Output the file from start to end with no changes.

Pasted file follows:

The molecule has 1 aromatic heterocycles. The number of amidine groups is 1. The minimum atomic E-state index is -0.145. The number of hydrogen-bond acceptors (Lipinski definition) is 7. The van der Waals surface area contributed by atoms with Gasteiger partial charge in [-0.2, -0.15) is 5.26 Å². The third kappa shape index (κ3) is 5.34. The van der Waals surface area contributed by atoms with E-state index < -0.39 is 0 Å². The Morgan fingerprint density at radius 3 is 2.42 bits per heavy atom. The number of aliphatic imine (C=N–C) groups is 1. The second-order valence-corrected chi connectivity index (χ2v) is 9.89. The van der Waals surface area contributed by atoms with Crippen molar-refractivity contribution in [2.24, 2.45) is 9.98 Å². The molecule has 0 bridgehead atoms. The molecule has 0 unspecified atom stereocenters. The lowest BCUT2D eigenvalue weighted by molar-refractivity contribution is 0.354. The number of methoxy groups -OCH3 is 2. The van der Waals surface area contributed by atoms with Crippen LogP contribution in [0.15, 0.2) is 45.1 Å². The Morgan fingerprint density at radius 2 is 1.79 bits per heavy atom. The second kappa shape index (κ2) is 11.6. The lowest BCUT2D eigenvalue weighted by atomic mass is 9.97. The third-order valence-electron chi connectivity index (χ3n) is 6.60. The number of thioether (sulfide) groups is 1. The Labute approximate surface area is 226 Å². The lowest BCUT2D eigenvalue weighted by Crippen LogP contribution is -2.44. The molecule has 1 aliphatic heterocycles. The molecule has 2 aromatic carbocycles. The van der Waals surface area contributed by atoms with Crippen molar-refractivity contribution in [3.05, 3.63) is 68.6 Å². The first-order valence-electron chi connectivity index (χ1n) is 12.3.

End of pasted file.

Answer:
The molecule has 1 aromatic heterocycles. The number of amidine groups is 1. The minimum atomic E-state index is -0.145. The number of hydrogen-bond acceptors (Lipinski definition) is 7. The van der Waals surface area contributed by atoms with Gasteiger partial charge in [-0.2, -0.15) is 5.26 Å². The third kappa shape index (κ3) is 5.34. The van der Waals surface area contributed by atoms with E-state index < -0.39 is 0 Å². The Morgan fingerprint density at radius 3 is 2.42 bits per heavy atom. The number of aliphatic imine (C=N–C) groups is 1. The second-order valence-corrected chi connectivity index (χ2v) is 9.89. The van der Waals surface area contributed by atoms with Crippen molar-refractivity contribution in [2.24, 2.45) is 9.98 Å². The molecule has 0 bridgehead atoms. The molecule has 0 unspecified atom stereocenters. The lowest BCUT2D eigenvalue weighted by molar-refractivity contribution is 0.354. The number of methoxy groups -OCH3 is 2. The van der Waals surface area contributed by atoms with Crippen LogP contribution in [0.15, 0.2) is 45.1 Å². The Morgan fingerprint density at radius 2 is 1.79 bits per heavy atom. The second kappa shape index (κ2) is 11.6. The lowest BCUT2D eigenvalue weighted by atomic mass is 9.97. The third-order valence-electron chi connectivity index (χ3n) is 6.60. The number of thioether (sulfide) groups is 1. The Labute approximate surface area is 226 Å². The lowest BCUT2D eigenvalue weighted by Crippen LogP contribution is -2.44. The molecule has 1 aliphatic heterocycles. The molecule has 2 aromatic carbocycles. The van der Waals surface area contributed by atoms with Crippen molar-refractivity contribution in [3.05, 3.63) is 68.6 Å². The first-order valence-electron chi connectivity index (χ1n) is 12.3.